Just getting started on working your way toward financial freedom?
These are the best personal finance books to start with.
They cover everything from figuring out how to budget, creating a debt payoff plan, stopping the paycheck-to-paycheck cycle, getting clear on your ‘why' for financial freedom, overcoming spending issues, shifting your mindset from scarcity to abundance, and much more.
You'll be ready to start building wealth in no time after reading these books.
Your Money or Your Life: 9 Steps to Transforming Your Relationship with Money and Achieving Financial Independence: Fully Revised and Updated for 2018
This is one of the most widely recommended personal finance books. It’s great for beginners who are struggling with the motivation to manage their money because it provides a painless framework to operate from. There’s nothing about restrictive budgeting or pinching pennies. Instead, Robin and Dominguez prompt readers to think in terms of how to equate life energy to your spending so you can take control of your financial situation and lead a more fulfilling life.
I’ve had J.D. as a guest on the podcast, and he and I tend to think very similarly when it comes to personal finance basics, as well as financial independence and money mindset. That’s where this book shines. It’s great for beginners, but it’s also a good read for anyone struggling to tie money management to a goal. J.D. brings elements of psychology into the book to discuss happiness, and why it matters in relation to money.
Jeff is an army veteran and CFP, and he wrote this book as a ‘basic training’ for personal finance. It’s an excellent read for beginners, and you don’t need a military background to appreciate the no-nonsense advice found within. If you’re just starting out financially, Jeff gives you the knowledge you need to get to the next level.
If you’ve ever heard of the 50/20/30 budgeting rule-of-thumb, it comes from this book. It’s built on the premise that you should spend 50% of your income on must-haves (bills), 30% on wants (fun things), and save the other 20%. It’s a good rule-of-thumb for starters, but I would argue that you should save far more than 20% if your goal is financial freedom. Read this book if you want to take control of your money.
Zweig offers a new take on why we invest the way we do (and why we make so many mistakes) by combining concepts of psychology, economics, and neuroscience. If you’ve read about decision making before, you’ll know that humans tend to be overconfident and irrational in their choices, although we don’t recognize that at the point of decision. This book is all about exploring why, in the context of investing. It’s an interesting read for any investor – new or old – who is interested in neuroeconomics.
Most of us start with an unhealthy relationship with money in some way or another. This book will help you improve it. Drs. Ted and Brad Klontz work in the field of financial psychology, and they strongly believe that you need to have a healthy relationship with money to form a good financial situation. They review 12 common ‘financial disorders’ and how to overcome them.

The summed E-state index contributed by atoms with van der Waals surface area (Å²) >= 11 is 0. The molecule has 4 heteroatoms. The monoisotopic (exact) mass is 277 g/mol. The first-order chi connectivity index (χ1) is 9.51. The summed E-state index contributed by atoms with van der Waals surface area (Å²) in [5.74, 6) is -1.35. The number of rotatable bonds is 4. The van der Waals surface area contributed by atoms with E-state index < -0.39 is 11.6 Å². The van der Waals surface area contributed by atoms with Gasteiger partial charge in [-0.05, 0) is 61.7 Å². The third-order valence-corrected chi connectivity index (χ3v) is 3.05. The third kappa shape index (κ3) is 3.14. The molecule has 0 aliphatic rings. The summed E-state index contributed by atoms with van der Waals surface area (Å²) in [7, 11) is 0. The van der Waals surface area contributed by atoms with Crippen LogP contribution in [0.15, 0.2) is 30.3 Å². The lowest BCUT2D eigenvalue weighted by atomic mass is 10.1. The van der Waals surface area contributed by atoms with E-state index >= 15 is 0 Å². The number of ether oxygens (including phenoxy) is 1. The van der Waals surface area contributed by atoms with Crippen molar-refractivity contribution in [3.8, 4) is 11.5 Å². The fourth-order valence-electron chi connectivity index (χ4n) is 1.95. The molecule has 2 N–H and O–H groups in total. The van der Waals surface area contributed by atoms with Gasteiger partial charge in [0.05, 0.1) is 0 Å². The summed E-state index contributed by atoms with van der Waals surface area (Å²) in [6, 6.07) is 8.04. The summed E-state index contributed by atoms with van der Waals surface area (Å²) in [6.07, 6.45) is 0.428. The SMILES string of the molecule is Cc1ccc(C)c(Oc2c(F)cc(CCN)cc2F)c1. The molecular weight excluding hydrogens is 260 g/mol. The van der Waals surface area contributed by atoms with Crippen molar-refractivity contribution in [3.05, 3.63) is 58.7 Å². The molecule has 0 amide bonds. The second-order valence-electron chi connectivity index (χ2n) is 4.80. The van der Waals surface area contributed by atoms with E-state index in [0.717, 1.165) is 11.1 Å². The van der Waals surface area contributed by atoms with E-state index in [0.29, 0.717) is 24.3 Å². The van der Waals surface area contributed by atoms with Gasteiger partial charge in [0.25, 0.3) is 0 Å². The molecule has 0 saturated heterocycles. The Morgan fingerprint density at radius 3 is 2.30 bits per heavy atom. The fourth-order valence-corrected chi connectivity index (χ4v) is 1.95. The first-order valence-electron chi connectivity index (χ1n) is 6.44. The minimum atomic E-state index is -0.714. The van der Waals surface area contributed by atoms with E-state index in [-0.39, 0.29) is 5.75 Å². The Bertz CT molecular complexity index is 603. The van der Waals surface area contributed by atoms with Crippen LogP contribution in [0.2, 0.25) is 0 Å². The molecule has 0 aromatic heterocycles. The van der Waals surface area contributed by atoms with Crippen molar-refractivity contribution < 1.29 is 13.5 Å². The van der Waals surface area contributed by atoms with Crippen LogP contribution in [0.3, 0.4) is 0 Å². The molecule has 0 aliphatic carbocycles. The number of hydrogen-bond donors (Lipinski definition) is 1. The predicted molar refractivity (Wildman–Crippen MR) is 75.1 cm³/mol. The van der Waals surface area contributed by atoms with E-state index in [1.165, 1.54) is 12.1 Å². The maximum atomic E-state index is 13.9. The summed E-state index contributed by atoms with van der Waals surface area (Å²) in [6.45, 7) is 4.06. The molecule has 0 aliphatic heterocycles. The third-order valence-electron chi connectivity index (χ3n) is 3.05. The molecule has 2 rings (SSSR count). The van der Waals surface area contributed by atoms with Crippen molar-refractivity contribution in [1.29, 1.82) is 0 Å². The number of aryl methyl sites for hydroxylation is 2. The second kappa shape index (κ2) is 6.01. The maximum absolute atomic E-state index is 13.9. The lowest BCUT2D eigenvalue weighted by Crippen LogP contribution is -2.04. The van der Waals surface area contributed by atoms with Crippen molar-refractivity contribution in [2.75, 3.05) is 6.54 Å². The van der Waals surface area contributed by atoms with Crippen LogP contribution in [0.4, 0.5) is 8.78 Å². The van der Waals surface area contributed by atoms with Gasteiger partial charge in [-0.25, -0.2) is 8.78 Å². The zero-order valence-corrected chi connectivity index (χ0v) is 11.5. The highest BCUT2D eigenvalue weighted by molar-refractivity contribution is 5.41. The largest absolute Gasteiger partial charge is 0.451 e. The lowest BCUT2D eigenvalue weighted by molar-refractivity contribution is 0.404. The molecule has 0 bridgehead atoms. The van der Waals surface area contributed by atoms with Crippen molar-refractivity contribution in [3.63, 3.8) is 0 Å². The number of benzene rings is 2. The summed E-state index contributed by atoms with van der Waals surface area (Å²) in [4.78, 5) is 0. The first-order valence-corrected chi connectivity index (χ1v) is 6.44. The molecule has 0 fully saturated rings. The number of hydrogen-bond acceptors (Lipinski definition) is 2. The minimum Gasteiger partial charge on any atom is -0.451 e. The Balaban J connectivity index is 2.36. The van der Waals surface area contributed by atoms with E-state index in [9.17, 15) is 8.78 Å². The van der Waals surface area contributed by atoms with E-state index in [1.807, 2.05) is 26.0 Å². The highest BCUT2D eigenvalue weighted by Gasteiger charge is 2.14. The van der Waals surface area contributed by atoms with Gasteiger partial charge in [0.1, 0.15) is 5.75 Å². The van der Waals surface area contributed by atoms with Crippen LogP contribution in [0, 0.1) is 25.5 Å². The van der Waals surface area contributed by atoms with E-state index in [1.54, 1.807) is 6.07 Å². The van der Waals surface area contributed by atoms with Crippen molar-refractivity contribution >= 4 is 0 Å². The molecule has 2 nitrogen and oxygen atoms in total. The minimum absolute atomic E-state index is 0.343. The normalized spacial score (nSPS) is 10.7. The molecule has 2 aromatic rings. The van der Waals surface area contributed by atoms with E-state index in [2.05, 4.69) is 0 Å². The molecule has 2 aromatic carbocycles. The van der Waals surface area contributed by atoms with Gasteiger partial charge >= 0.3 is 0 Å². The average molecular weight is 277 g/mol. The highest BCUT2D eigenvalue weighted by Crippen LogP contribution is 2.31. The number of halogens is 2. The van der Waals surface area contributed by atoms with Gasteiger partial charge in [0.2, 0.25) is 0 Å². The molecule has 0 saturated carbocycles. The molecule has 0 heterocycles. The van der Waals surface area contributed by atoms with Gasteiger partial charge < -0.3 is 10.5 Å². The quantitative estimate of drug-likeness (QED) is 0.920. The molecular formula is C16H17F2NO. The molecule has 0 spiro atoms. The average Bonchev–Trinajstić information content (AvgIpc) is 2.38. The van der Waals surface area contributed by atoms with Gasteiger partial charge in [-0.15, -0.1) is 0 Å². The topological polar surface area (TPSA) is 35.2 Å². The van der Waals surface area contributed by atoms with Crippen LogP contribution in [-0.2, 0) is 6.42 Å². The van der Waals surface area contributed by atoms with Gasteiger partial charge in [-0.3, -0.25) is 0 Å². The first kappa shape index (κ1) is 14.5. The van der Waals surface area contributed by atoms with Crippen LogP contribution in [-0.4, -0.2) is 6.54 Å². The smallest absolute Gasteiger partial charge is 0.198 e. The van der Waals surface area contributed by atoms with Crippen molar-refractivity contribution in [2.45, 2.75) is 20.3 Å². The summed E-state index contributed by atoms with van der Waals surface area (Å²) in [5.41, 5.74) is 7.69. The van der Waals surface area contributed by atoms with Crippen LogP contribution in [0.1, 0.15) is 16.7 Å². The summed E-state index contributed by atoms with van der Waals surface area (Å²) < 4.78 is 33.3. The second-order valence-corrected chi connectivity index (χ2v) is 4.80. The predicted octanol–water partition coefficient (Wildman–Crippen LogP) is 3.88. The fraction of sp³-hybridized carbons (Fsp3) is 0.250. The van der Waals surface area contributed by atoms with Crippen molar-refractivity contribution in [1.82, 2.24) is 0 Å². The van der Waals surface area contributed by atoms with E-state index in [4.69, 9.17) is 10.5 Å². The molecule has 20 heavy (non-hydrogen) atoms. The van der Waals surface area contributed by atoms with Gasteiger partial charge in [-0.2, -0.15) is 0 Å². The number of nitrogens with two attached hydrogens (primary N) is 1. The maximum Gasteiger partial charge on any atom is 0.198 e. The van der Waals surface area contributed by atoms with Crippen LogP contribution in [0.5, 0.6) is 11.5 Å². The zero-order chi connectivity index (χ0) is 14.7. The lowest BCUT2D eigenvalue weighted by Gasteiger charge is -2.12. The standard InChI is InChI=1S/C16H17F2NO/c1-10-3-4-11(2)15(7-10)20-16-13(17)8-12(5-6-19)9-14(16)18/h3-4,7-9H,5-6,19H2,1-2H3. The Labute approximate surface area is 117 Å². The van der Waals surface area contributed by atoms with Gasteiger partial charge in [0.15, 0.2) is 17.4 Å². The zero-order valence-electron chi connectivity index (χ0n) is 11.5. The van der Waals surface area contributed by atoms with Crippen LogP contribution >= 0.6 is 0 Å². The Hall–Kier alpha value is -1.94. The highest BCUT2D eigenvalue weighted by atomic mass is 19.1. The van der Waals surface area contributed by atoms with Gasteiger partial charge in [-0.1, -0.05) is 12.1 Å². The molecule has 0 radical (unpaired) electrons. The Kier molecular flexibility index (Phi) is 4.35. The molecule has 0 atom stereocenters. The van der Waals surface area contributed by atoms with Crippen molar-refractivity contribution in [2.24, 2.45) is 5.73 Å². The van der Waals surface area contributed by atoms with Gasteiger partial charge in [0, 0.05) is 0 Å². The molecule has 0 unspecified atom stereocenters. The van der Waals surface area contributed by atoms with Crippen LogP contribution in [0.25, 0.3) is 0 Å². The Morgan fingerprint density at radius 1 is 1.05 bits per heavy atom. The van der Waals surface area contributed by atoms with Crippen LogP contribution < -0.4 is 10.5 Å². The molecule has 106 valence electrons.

Building a business is one of the most proven paths to becoming a millionaire (and subsequently, financially free). Jaime, a successful business coach for entrepreneurs, interviewed over 100 millionaires (including yours truly) and shares their insights in this book. She also includes worksheets and checklists to make the tips given more actionable.
According to Richards, he “coined the term ‘behavior gap’ to label the gap between investor returns and investment returns.” He begins by citing studies done by Dalbar and Morningstar that show that investors severely underperform the market. Why that is and how we can make better investment choices is what Richards explores in the book. (Note: I don’t necessarily agree with his investment methods, but the psychology behind how we invest is important to understand.)
This book is good for absolute beginners who haven’t received any financial education, those in debt, or those who are living paycheck-to-paycheck. From students to retirees on extremely tight budgets, Wecks provides tips and examples of how to start managing your money while keeping your spending in check. It’s a big-picture look at how to control your money.
Siegel originally created this book to pass down valuable personal finance wisdom to his five children. Thankfully, he decided to make these tips public knowledge for others. This book makes a great gift to high school and college students, but it’s suitable for anyone who needs a basic primer on personal finance.
As you might guess by the title, Hallam is a millionaire…yes, on a teacher’s salary. Many people don’t think wealth is attainable if they work a “regular” job with a middle-of-the-road salary, but it is. Hallam shares the 9 principles he used to reach his financial freedom goal in this book.
More Recommended Reading Lists By Topic:
- Wealth Creation Books – Habitudes of The Wealthy
- Beginner Investing Books – Foundation & Asset Allocation
- Advanced Investing Books – Quantitative Investment Strategy
- Market History and Bubbles
- Copywriting & Marketing Books
- Early Retirement Books
- Business & Entrepreneur Books
- Productivity Books
- Real Estate Investing Books
- Writing Books